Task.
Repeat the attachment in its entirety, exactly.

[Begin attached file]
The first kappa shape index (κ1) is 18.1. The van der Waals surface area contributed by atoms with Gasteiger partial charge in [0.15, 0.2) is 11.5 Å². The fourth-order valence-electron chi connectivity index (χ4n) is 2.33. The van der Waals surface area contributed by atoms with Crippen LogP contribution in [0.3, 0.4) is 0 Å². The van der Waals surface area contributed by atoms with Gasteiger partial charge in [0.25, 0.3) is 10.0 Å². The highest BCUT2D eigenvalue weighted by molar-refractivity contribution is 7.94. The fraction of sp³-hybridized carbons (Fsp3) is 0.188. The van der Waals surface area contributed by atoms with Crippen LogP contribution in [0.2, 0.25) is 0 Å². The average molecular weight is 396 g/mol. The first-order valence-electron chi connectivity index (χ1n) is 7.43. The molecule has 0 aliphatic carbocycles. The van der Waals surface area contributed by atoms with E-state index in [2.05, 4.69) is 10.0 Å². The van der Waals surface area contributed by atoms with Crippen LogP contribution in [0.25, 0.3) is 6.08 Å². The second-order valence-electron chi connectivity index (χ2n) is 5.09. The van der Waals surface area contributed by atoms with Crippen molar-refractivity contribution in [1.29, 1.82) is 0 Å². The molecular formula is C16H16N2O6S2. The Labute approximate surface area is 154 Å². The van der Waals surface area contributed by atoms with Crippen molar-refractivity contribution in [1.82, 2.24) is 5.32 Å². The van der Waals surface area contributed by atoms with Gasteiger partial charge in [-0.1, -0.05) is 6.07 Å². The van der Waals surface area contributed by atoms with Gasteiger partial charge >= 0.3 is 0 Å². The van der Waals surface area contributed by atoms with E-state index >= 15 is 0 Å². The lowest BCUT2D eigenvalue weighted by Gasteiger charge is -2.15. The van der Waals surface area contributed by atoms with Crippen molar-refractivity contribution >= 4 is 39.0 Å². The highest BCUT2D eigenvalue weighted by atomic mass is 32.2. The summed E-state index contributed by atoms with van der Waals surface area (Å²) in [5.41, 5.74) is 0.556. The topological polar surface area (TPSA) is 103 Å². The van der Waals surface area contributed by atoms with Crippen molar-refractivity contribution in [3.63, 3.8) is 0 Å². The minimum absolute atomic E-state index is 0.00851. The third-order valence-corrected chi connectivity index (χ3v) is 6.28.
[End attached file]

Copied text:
The first kappa shape index (κ1) is 18.1. The van der Waals surface area contributed by atoms with Gasteiger partial charge in [0.15, 0.2) is 11.5 Å². The fourth-order valence-electron chi connectivity index (χ4n) is 2.33. The van der Waals surface area contributed by atoms with Crippen LogP contribution in [0.3, 0.4) is 0 Å². The van der Waals surface area contributed by atoms with Gasteiger partial charge in [0.25, 0.3) is 10.0 Å². The highest BCUT2D eigenvalue weighted by molar-refractivity contribution is 7.94. The fraction of sp³-hybridized carbons (Fsp3) is 0.188. The van der Waals surface area contributed by atoms with Crippen LogP contribution in [0.2, 0.25) is 0 Å². The average molecular weight is 396 g/mol. The first-order valence-electron chi connectivity index (χ1n) is 7.43. The molecule has 0 aliphatic carbocycles. The van der Waals surface area contributed by atoms with E-state index in [2.05, 4.69) is 10.0 Å². The van der Waals surface area contributed by atoms with Crippen LogP contribution in [0.25, 0.3) is 6.08 Å². The second-order valence-electron chi connectivity index (χ2n) is 5.09. The van der Waals surface area contributed by atoms with Crippen molar-refractivity contribution in [1.29, 1.82) is 0 Å². The molecular formula is C16H16N2O6S2. The Labute approximate surface area is 154 Å². The van der Waals surface area contributed by atoms with Crippen molar-refractivity contribution in [1.82, 2.24) is 5.32 Å². The van der Waals surface area contributed by atoms with Gasteiger partial charge in [-0.1, -0.05) is 6.07 Å². The van der Waals surface area contributed by atoms with Gasteiger partial charge >= 0.3 is 0 Å². The van der Waals surface area contributed by atoms with E-state index >= 15 is 0 Å². The lowest BCUT2D eigenvalue weighted by Gasteiger charge is -2.15. The van der Waals surface area contributed by atoms with Crippen molar-refractivity contribution >= 4 is 39.0 Å². The highest BCUT2D eigenvalue weighted by atomic mass is 32.2. The summed E-state index contributed by atoms with van der Waals surface area (Å²) in [5.41, 5.74) is 0.556. The topological polar surface area (TPSA) is 103 Å². The van der Waals surface area contributed by atoms with Crippen molar-refractivity contribution in [3.63, 3.8) is 0 Å². The minimum absolute atomic E-state index is 0.00851. The third-order valence-corrected chi connectivity index (χ3v) is 6.28.